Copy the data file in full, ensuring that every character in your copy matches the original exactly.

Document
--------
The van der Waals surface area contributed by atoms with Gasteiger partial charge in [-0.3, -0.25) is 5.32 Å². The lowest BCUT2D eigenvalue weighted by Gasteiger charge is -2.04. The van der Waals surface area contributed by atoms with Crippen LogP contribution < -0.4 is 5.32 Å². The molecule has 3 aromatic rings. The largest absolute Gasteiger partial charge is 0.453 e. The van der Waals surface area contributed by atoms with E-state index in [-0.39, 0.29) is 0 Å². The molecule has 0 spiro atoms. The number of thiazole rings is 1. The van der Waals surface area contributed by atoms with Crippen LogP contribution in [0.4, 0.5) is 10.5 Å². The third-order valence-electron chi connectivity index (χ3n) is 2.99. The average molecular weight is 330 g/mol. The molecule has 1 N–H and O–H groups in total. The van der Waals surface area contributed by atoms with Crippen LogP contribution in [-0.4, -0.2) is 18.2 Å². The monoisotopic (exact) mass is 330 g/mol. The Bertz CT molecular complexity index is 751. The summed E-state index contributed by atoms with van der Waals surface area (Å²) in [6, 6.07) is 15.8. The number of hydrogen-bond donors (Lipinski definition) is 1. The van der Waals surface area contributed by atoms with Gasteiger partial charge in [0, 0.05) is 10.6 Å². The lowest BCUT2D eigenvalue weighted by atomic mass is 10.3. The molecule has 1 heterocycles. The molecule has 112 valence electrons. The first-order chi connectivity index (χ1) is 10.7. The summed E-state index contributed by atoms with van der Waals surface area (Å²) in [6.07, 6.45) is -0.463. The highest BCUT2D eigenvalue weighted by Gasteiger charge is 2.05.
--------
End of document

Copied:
The van der Waals surface area contributed by atoms with Gasteiger partial charge in [-0.3, -0.25) is 5.32 Å². The lowest BCUT2D eigenvalue weighted by Gasteiger charge is -2.04. The van der Waals surface area contributed by atoms with Crippen LogP contribution < -0.4 is 5.32 Å². The molecule has 3 aromatic rings. The largest absolute Gasteiger partial charge is 0.453 e. The van der Waals surface area contributed by atoms with E-state index in [-0.39, 0.29) is 0 Å². The molecule has 0 spiro atoms. The number of thiazole rings is 1. The van der Waals surface area contributed by atoms with Crippen LogP contribution in [0.4, 0.5) is 10.5 Å². The third-order valence-electron chi connectivity index (χ3n) is 2.99. The average molecular weight is 330 g/mol. The molecule has 1 N–H and O–H groups in total. The van der Waals surface area contributed by atoms with Crippen LogP contribution in [-0.4, -0.2) is 18.2 Å². The monoisotopic (exact) mass is 330 g/mol. The Bertz CT molecular complexity index is 751. The summed E-state index contributed by atoms with van der Waals surface area (Å²) in [6, 6.07) is 15.8. The number of hydrogen-bond donors (Lipinski definition) is 1. The van der Waals surface area contributed by atoms with Gasteiger partial charge in [0, 0.05) is 10.6 Å². The lowest BCUT2D eigenvalue weighted by atomic mass is 10.3. The molecule has 1 heterocycles. The molecule has 112 valence electrons. The first-order chi connectivity index (χ1) is 10.7. The summed E-state index contributed by atoms with van der Waals surface area (Å²) in [6.07, 6.45) is -0.463. The highest BCUT2D eigenvalue weighted by Gasteiger charge is 2.05.